During the 2018 Annual Clinical Coding Meeting presentation “Covering Your Assets: Avoiding Common Risk Areas in Diagnostic Radiology,” Stacie Buck, RHIA, CCS-P, RCC, RCCR, CIRCC, AAPC Fellow, president and senior consultant of RadRx, shared her vast knowledge of diagnostic radiology. Buck discussed topics that include Medicare requirements on test orders, how the rules differ from setting to setting, best practices to support medical necessity, and how to ensure documentation requirements are met to be able to identify high-risk areas.
At this physician/outpatient coding break-out educational track, Buck had a large crowd of attendees ready to learn more information about diagnostic radiology. She began her session by going over diagnostic tests and why there continues to be confusion about which diagnostic test coding rules are to be followed for the different setting involved—hospital vs. physician practice vs. independent diagnostic testing facilities (IDTF). Buck briefly reviewed each of these settings and some points of the Code of Federal Regulations (CFR), which helped the group start to understand some of the differences between them. To read and learn more on the areas reviewed, go to www.cms.gov and search for 42 CFR 482.26 Hospital Conditions of Participation (CoP) for Medicare, 42 CFR 410.32 Physician CoP for Medicare, and 42 CFR 410.33.
Buck stressed that having the core understanding of each setting will ultimately guide an HIM professional on what is applicable for their organization. Using the above Medicare rules as a resource to understand the requirements for diagnostic test orders will in turn ultimately help organizations achieve compliance in the event of an audit.
Buck stressed that the key area of “medical necessity” must be followed, and to also follow National Coverage Determinations (NCD) and Local Coverage Determinations (LCD). “The coding professional needs to follow medical necessity and the healthcare services or supplies that are needed to prevent, diagnose, or treat an illness, injury, condition, disease, or its symptoms and that meet the accepted standards of medicine,” Buck said. Buck pointed out that it is important to remember Medicare may only pay for items and services that are reasonable and necessary, and stressed the importance of reviewing the LCD requirements beyond the ICD-10-CM codes listed in the covered indications section to ensure all documentation requirements are met.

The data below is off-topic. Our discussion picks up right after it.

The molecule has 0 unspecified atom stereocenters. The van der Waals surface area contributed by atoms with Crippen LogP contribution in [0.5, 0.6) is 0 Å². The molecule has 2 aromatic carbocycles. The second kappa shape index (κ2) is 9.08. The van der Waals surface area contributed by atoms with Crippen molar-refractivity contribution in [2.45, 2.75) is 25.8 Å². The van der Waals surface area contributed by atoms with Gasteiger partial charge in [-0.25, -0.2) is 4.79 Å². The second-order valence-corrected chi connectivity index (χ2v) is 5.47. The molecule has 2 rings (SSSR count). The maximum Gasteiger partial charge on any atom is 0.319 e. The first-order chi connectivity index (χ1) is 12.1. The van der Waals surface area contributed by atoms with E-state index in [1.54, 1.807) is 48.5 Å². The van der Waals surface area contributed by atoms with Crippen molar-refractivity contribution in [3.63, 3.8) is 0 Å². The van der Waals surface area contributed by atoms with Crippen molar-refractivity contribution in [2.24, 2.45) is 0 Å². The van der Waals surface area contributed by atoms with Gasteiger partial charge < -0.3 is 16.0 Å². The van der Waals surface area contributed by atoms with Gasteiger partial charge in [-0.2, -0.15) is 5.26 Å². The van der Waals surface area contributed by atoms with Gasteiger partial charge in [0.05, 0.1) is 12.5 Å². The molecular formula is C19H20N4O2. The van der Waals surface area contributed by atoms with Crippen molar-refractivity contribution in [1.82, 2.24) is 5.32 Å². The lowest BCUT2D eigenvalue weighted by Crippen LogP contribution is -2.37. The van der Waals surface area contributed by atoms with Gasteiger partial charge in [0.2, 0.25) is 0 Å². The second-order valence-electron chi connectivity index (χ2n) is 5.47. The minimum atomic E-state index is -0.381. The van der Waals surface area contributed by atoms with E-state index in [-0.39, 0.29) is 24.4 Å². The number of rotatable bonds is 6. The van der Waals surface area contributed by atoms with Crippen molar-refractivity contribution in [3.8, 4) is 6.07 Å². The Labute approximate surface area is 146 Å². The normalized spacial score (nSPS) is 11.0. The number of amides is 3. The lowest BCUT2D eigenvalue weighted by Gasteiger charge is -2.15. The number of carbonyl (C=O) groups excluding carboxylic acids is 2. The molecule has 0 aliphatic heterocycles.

Buck covered some ideas on a key area for auditing. She went over the details on coding complete vs. limited ultrasounds, indicating that to code complete ultrasound a description of elements or the reason an element could not be visualized must be documented (for example: surgically absent, obscured by bowel gas, etc.). Buck also explained that limited ultrasound codes are used once per session, not per organ. In auditing these types of encounters, be sure to verify that the documentation substantiates a complete exam.
Buck reminded the audience that HIM professionals need to understand the basics of selecting a diagnosis code and how important the correct selection is, and recommended reviewing the ICD-10-CM Diagnostic Coding and Reporting Guidelines for Outpatient Services. All this knowledge leads up to reviewing the actual documentation. Buck explained that when reviewing the diagnostic radiology documentation, she takes a “bottom-up” approach. Review the Impression, then Clinical Indicators, following the coding guidelines. “It’s all about the clinical significance,” she said.
Buck shared a list of questions that coding professionals frequently ask because they find them to be confusing or hard to grasp, including:
- Can I code from the header of the radiology report?
- Must the body of the report support the exam stated in the header?
- Do I use the findings or signs/symptoms for coding?
- If the radiologist uses the phrase “consistent with,” can I code the condition?
- Is the phrase “evidence of” considered a definitive diagnosis?
- Many of the radiology reports that we code have MVA or trauma listed as the reason for the exam. What ICD-10 code should be assigned in these instances?
- When the reason for the exam is “pain” can I code the pain of the site being examined?
Buck covered a lot of material in her one-hour presentation. She mentioned that physicians like to see the rules and information to help them understand, and Buck urged the audience to also share all of this information with the physicians in their organizations.